January 20, 1948 - January, 13 2016

Michael Mew grew up in the metropolis of Los Angeles when suburban living was altering American popular culture. In the neighborhoods where he was raised, alleys ran behind the houses to service trash pickups, affording him his first opportunities to collect discards and cast-offs.

After completing his degree, Mew’s attraction to found objects turned him into a flea market disciple. He used his weekend treasure hunts to accumulate an impressive archive that became the source for assemblage art he created in the tradition of Joseph Cornell. Mew’s assemblage work contained the motifs that had influenced his art studies and his upbringing: Cornelian constructs of birds and star charts, ornate Victorian valentines mixing images of war and Catholic martyrdom with broken romance, and meditations on science and biology.

When Mew turned to collage work in 1994 he carried many of these themes into two-dimensional media, adding elements from 20th century popular culture like magazines pages, comic books, and advertisements. In layering digital print technology with painting and rendering, he has synthesized a new formal approach that integrates a range of paired opposites: modern and postmodern sensibilities, low and high culture, play and critique.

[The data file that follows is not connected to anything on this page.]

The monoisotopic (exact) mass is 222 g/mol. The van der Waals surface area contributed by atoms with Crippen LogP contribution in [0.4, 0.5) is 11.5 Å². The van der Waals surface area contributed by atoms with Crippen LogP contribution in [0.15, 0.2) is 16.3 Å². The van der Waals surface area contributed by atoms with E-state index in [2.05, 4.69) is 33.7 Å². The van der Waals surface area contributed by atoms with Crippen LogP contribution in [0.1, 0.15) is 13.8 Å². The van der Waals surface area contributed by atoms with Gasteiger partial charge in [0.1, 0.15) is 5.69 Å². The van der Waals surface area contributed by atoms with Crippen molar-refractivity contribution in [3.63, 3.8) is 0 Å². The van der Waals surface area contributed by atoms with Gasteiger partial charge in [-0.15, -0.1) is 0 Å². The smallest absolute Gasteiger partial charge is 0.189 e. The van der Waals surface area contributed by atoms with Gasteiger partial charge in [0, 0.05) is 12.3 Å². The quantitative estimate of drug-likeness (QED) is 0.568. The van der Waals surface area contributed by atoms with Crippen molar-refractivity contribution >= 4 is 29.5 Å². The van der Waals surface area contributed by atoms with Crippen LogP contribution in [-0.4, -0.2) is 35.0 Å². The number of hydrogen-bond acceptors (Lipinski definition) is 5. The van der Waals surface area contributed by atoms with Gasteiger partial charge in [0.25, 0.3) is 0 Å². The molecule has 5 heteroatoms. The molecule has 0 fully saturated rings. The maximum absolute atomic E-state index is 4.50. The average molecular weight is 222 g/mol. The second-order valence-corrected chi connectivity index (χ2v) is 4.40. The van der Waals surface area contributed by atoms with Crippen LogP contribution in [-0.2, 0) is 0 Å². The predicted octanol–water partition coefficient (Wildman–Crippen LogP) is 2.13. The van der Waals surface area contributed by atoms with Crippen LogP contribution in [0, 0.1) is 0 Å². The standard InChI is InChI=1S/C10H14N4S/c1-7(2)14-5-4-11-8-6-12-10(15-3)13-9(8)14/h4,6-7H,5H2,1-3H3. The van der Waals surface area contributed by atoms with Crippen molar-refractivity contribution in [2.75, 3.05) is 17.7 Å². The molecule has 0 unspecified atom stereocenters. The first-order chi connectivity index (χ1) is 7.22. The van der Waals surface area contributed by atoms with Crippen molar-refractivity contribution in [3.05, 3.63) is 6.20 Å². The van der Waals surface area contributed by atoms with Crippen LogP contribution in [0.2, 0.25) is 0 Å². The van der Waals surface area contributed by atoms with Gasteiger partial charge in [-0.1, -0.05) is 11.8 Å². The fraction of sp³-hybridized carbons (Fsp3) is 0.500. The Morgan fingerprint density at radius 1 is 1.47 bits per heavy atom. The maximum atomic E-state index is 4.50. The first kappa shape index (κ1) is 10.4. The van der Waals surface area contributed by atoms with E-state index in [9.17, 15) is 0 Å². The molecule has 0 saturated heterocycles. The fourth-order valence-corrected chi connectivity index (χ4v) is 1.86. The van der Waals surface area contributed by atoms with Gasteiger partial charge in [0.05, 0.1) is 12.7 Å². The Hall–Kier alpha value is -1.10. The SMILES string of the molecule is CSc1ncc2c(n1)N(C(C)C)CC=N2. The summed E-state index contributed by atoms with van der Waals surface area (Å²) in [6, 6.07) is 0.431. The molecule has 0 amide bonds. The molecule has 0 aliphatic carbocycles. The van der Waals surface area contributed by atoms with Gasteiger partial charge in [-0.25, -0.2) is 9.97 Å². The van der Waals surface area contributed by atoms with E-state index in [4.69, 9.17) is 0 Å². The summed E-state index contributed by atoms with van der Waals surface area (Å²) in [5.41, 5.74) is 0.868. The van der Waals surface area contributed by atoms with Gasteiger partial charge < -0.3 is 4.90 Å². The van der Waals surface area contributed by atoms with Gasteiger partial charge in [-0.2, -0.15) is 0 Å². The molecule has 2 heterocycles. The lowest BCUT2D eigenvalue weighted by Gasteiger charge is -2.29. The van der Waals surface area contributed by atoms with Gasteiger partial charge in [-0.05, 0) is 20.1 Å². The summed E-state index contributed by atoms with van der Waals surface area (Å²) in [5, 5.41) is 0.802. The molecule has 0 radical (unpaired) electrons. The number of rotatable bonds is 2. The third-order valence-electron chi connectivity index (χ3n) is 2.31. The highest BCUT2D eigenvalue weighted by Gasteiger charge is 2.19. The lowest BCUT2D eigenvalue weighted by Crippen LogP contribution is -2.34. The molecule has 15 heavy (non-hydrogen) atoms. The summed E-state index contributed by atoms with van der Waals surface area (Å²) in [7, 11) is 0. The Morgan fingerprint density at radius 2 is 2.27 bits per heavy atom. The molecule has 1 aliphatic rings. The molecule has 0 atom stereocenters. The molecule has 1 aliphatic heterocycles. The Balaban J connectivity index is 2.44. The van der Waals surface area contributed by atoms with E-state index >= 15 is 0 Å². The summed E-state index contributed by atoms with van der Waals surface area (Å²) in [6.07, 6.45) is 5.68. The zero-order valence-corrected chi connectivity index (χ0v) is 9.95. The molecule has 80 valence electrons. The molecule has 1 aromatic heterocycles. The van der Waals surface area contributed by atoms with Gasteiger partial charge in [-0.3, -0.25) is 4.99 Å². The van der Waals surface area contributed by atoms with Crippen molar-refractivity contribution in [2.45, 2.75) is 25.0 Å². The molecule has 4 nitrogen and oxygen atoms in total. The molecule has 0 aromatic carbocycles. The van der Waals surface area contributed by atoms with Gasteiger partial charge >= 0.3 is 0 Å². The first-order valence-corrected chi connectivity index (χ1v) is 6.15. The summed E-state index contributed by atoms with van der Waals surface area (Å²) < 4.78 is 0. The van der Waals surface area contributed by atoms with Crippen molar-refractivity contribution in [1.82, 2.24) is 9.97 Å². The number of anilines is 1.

Mew has wryly observed that his collection of images comes from “an untidy place in my subconscious.“ His ongoing interest in science, astronomy, world religion, and alchemy all play a part in the way his layered compositions fall together. Mew’s fascination with surrealism, which originated during his college studies, led him to compose using loose associations that arise from his working process. Accumulating images, he trusts these subconscious connections to jell into lyrical, often pointed narratives with intricate and cohesive internal connections.

Michael passed away peacefully on January 13, 2016 ending a six year battle with a brain tumor that turned malignant. He was making art up until the end and in his words "having a great time!" He will be missed by his family and all who knew him. We have lost a kind mand and a brilliant artst. He lives on in his work.


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